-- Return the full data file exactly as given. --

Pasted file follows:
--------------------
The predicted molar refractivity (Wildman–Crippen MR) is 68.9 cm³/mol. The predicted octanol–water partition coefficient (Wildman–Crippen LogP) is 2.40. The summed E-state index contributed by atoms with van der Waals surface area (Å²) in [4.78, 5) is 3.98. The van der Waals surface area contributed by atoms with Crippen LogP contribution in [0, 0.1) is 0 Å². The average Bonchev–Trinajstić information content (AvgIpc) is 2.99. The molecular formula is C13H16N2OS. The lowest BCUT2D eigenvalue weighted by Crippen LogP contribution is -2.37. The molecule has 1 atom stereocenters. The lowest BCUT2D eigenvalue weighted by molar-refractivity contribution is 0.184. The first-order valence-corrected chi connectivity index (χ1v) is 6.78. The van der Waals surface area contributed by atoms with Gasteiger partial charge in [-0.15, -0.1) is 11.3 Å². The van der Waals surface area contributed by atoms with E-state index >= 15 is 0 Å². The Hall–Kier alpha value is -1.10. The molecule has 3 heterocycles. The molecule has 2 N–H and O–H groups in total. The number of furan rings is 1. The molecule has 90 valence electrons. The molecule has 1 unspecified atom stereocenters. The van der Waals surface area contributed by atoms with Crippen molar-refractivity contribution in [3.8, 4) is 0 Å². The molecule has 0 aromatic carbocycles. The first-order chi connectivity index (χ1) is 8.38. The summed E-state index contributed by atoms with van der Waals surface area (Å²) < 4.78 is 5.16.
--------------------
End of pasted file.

The predicted molar refractivity (Wildman–Crippen MR) is 68.9 cm³/mol. The predicted octanol–water partition coefficient (Wildman–Crippen LogP) is 2.40. The summed E-state index contributed by atoms with van der Waals surface area (Å²) in [4.78, 5) is 3.98. The van der Waals surface area contributed by atoms with Crippen LogP contribution in [0, 0.1) is 0 Å². The average Bonchev–Trinajstić information content (AvgIpc) is 2.99. The molecular formula is C13H16N2OS. The lowest BCUT2D eigenvalue weighted by Crippen LogP contribution is -2.37. The molecule has 1 atom stereocenters. The lowest BCUT2D eigenvalue weighted by molar-refractivity contribution is 0.184. The first-order valence-corrected chi connectivity index (χ1v) is 6.78. The van der Waals surface area contributed by atoms with Gasteiger partial charge in [-0.15, -0.1) is 11.3 Å². The van der Waals surface area contributed by atoms with E-state index >= 15 is 0 Å². The Hall–Kier alpha value is -1.10. The molecule has 3 heterocycles. The molecule has 2 N–H and O–H groups in total. The number of furan rings is 1. The molecule has 90 valence electrons. The molecule has 1 unspecified atom stereocenters. The van der Waals surface area contributed by atoms with Crippen molar-refractivity contribution in [3.8, 4) is 0 Å². The molecule has 0 aromatic carbocycles. The first-order chi connectivity index (χ1) is 8.38. The summed E-state index contributed by atoms with van der Waals surface area (Å²) < 4.78 is 5.16.